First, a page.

- Using Hidden Controls
- The Cookie Class
- The HttpServletResponse Interface
- Creating a Cookie
- Reading a Cookie
- Setting and Reading a Cookie in the Same Page
- Using Sessions
- Creating a Session
- Setting Session Timeouts
- Using Applications
- Using Sessions, Applications, and JavaBeans
This workshop tests whether you understand all the concepts you learned today. It's a good idea to master today's concepts by honing your knowledge here before starting tomorrow's material. You can find the answers to the quiz questions in Appendix A.
What are the names of the Cookie object methods you use to find a cookie's name and value?
What is the default timeout for a session in the Tomcat server?
How do you know if Tomcat can't establish a session with the user's browser?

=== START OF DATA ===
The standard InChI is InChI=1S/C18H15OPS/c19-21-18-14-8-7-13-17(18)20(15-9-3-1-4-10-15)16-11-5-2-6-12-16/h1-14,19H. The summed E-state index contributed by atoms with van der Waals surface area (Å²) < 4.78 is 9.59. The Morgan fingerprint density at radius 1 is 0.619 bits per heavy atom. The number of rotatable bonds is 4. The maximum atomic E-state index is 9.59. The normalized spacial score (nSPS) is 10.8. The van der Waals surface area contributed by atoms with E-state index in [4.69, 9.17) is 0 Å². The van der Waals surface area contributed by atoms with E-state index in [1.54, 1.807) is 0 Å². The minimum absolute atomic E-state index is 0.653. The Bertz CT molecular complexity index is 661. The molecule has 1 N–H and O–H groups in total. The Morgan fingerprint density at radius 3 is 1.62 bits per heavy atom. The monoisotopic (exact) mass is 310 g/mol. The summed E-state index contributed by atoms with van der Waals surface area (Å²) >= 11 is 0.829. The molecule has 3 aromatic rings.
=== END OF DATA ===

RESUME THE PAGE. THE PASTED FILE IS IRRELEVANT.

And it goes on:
What possible scopes can you use with JavaBeans in JSP?
What is the default setting for the page directive's session attribute?
Create a sample home page that accepts a person's name and birthday using text fields (use text fields for the name, birth month, and birth day) and stores that information using a cookie that lasts a year. Then use the Date and Calendar classes you saw in Day 6, "Creating JSP Components: JavaBeans," to display a greeting to the person on his birthday.
Try repeating the JavaBean example in the topic "Using Sessions, Applications, and JavaBeans," but this time, give the bean application scope to create a Web page counter that uses the counter in the bean to indicate the total number of times the page has been accessed by anyone, and then test it out. Also, use the application object's setMaxInactiveInterval method to set the application timeout to a second or two and watch what happens to the counter as the application times run out over repeated page reloads.